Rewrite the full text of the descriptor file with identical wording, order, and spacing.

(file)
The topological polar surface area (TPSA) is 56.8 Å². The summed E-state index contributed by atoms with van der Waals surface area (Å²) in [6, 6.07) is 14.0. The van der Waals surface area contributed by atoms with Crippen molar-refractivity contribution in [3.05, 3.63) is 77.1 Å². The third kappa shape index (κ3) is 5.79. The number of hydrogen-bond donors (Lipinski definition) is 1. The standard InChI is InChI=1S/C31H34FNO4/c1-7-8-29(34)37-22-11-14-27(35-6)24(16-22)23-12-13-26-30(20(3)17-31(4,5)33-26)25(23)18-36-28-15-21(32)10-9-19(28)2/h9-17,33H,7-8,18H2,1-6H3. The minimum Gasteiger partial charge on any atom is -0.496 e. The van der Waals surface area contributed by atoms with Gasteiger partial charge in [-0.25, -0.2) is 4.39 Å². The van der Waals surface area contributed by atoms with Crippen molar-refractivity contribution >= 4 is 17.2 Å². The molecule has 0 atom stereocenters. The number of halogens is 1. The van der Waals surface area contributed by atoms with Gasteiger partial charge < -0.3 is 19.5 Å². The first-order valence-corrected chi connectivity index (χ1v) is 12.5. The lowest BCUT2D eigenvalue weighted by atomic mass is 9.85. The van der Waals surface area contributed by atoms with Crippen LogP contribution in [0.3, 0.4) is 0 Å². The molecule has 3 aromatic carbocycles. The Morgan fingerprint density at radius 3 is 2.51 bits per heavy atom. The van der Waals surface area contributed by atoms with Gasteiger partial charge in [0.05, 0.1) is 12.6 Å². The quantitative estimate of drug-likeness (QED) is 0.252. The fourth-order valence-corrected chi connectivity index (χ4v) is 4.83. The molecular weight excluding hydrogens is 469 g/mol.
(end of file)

The topological polar surface area (TPSA) is 56.8 Å². The summed E-state index contributed by atoms with van der Waals surface area (Å²) in [6, 6.07) is 14.0. The van der Waals surface area contributed by atoms with Crippen molar-refractivity contribution in [3.05, 3.63) is 77.1 Å². The third kappa shape index (κ3) is 5.79. The number of hydrogen-bond donors (Lipinski definition) is 1. The standard InChI is InChI=1S/C31H34FNO4/c1-7-8-29(34)37-22-11-14-27(35-6)24(16-22)23-12-13-26-30(20(3)17-31(4,5)33-26)25(23)18-36-28-15-21(32)10-9-19(28)2/h9-17,33H,7-8,18H2,1-6H3. The minimum Gasteiger partial charge on any atom is -0.496 e. The van der Waals surface area contributed by atoms with Gasteiger partial charge in [-0.25, -0.2) is 4.39 Å². The van der Waals surface area contributed by atoms with Crippen molar-refractivity contribution >= 4 is 17.2 Å². The molecule has 0 atom stereocenters. The number of halogens is 1. The van der Waals surface area contributed by atoms with Gasteiger partial charge < -0.3 is 19.5 Å². The first-order valence-corrected chi connectivity index (χ1v) is 12.5. The lowest BCUT2D eigenvalue weighted by atomic mass is 9.85. The van der Waals surface area contributed by atoms with Crippen LogP contribution in [0.3, 0.4) is 0 Å². The molecule has 3 aromatic carbocycles. The Morgan fingerprint density at radius 3 is 2.51 bits per heavy atom. The van der Waals surface area contributed by atoms with Gasteiger partial charge in [0.05, 0.1) is 12.6 Å². The quantitative estimate of drug-likeness (QED) is 0.252. The fourth-order valence-corrected chi connectivity index (χ4v) is 4.83. The molecular weight excluding hydrogens is 469 g/mol.